When the band hit the stage for their 40 minute set there is one thing that immediately strikes me. Where is Rob Bendelow? There is just one guitar and the mike stand on the extreme right from my point of view has no one standing behind it. I have to check the the band´s Facebook page one more time. Yes – he is listed as a band member. As I would find out later Rob is not so keen on live shows. This took my attention off the stage for the first couple of songs. They announce “We Have Arrived” literrally by playing that song and it´s an excellent opener. I remember my friend Graham talking about the video for this song and some famous boobs. As it turns out I forget to ask a question about that when I meet the guys later on. Without wasting a minute of pointless talking they start “Rock of Ages” and it sounds incredibly good. The band is really tight and Steve´s voice has not lost one piece of it´s warmth and range. What you get here is one anthem and classic song after another. When they start “Horsemen of the Apocalypse” I feel chills up my spine and emotion is coming over me. This is excelllent – this is really, really good, I remember thinking. There is a complexivity and an intriguing texture of the Saracen songs that few have. To those who are not familiar with this great band – first of all you have missed out on something and secondly I would say this is maybe how Queensryche would have sounded if they had played been more AOR oriented and sported a keyboard player. Simon Daniels pounds out the riffs like the riffmaster he is and after a while I forget about Rob´s abscence and concentrate completely on the show. Saracen really stands out from the crowd by the way they approach the songwriting and among all these complicated riffs and tempos there is a melody and a hook that is never far away. It´s in fact just around the corner. They never get to proggy from my taste and still they challenge your mind with thoughtful and intriguing lyrics.
Most of the songs are about 6-7 minutes long and in a 40 minute set there is only room for so many songs. Red Sky is up next and it is an unusually straight forward song for being Saracen. It is also the only song written in the 2000´´s in todays set. We go on with two completely timeless classics from the debut album. First the title track completely blows me away and I would say the gig peaks here. Steve Bettney‘s´ fantastic vocal performance has been mentioned before and this is a song he really shines on and he screams are there like it was 1981. We go on with one of their most known songs called “Crusader” which is the opening track on the debut album and the fist is in the air! When they finish the song Brofest go “Saracen, Saracen Saracen”. I chant along having goosebumps all over. The crowd is really paying tribute to this great band that rarely play live, The place goes nuts when they announce that they only have one song left and they leave the stage with “Ready to Fly”.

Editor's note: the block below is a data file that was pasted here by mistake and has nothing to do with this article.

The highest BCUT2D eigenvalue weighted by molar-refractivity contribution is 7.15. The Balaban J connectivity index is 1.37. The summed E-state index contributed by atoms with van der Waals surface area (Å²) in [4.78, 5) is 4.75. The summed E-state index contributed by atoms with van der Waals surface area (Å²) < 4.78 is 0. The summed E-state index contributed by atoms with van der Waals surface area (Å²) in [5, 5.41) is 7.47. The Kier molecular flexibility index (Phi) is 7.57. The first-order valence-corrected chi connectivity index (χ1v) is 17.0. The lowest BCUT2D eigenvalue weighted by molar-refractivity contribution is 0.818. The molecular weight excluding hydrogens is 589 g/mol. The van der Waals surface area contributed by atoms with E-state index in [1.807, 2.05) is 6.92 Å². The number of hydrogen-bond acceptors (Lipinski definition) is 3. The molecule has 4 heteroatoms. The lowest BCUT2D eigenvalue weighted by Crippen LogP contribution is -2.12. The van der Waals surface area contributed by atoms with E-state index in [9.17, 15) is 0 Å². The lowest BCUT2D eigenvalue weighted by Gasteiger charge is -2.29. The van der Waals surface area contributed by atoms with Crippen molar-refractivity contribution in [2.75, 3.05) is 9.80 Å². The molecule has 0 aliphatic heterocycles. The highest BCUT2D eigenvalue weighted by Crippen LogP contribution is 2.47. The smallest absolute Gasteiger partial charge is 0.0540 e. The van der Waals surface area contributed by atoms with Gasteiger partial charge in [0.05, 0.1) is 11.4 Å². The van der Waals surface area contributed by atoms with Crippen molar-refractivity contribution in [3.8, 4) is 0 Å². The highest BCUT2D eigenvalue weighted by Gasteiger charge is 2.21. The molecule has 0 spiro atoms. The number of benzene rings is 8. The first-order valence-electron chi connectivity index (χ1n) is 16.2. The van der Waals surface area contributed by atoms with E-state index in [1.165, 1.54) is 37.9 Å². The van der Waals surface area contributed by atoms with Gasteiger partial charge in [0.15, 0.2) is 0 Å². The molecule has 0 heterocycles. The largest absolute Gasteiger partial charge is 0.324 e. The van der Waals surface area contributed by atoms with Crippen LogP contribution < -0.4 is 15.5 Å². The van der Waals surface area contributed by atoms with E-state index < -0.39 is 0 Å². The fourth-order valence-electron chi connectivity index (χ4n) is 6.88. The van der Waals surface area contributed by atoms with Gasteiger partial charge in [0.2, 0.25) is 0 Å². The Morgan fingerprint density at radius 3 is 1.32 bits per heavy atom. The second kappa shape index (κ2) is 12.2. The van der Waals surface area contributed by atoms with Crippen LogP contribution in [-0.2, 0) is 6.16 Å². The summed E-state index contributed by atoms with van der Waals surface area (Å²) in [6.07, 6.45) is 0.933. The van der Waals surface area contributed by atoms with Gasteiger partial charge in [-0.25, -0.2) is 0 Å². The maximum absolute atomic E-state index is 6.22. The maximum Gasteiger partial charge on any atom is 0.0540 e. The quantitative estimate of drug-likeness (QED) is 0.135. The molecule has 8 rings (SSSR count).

All in all it was a too short set and it leaves you yearning for more. There are so many great new songs on Vox in Excelsio and Redemption that deserve a live treatment. Personally I think in particular on Redemption the mighty opener “Rockamadour” which is well up to par with their old material. And the whole album goes on like that. I feel extremely fortunate to have had the opportunity to catch them live and look forward to getting more into their history and future plans in the forthcoming interview. Stay tuned for some Saracen audio coming up and hear them telling the story of their career from way back in 1976 when they were called Lammergier! Don´t ask me to pronunce that. And by the way, I think you should rethink that decision about Change of Heart. Although not a conventional Saracen record in all senses of the word it is a shame having it collect dust on the shelf. There are some good songs on it. A proper CD reissue is long overdue.